Earles sells us on the baby 100%, and as soon as the victims leave the room, he whips out the cigars that he keeps hidden in his diaper and lights one up. Overall, his movements and facial contortions are so uncannily accurate that you'll probably be taking a closer, warier look into the strollers you pass on the street each day. One of them might conceal a murderous jewel thief.
As Granny O'Grady, Chaney combines wig, posture, gesture, and costume (check out those lacy half-gloves!) into a flawless impersonation.
The lengths to which he perfected his gestures become especially evident when, for example, in a scene where a mark looks away and Chaney must accomplish something rapidly, out of character, but still in costume. You- like his unwitting victims- are lulled and have become unaware of the extent of the deception! Also, it's terrific to see him quickly pull off the wig and start yelling at his fellow crooks:
#5. Oh, and did I mention this is a Christmas movie, too?
#6. One of Chaney's cons involves tricking prospective pet shop customers into believing that his deadbeat parrots are of the learned, talkative variety. Of course, being a ventriloquist, he can fool the patrons quite easily. But how to visualize the act of birds 'speaking' in a silent film?...
It's pretty damned great.
#7. The courtroom scene. I won't give away any of the actual proceedings, but suffice to say, it allows for some fine character-acting. The judge, played by Edward Connelly, has that elitist gaunt-faced malice later realized in our era by the likes of Peter Cushing and Angus Scrimm. He's superb.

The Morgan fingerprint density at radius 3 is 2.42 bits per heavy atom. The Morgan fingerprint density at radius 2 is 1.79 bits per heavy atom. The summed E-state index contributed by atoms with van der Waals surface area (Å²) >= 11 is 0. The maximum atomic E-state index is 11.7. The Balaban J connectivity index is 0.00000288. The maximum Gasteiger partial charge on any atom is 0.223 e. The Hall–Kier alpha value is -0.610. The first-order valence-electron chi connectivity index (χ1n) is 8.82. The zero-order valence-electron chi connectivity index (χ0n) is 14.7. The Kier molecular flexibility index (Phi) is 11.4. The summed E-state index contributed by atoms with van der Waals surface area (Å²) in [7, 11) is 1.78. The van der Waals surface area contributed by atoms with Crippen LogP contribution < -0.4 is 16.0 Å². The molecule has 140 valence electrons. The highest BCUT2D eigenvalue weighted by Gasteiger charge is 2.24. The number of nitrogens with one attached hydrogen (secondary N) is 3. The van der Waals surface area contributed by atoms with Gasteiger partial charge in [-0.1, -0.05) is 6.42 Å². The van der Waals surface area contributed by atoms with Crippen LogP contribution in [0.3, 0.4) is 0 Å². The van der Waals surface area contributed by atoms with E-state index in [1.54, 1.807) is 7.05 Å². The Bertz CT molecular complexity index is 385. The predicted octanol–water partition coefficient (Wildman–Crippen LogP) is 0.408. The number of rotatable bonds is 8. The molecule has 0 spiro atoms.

Chaney, on the other hand, embodies absolute anxiety to perfection.
In silent cinema, so many emotions run purer and freer: here, we can look past the traditional 'will-he-get-caught' pretense and look at Chaney embodying the entire concept of human frustration, the idea of an unscratchable itch. Bravo.
(And as a side note, in THE UNKNOWN, he takes this to a whole new level when he...shall we say... has a rather... disarming epiphany.)
In the end, while THE UNHOLY THREE is by no means my favorite of Chaney's films, or even my most loved of the off-the-deep-end collaborations of Chaney and Browning, it's another fundamental example of the man's genius and a 'gift from the past' of true imagination and unhinged virtuousity. Four and a half stars.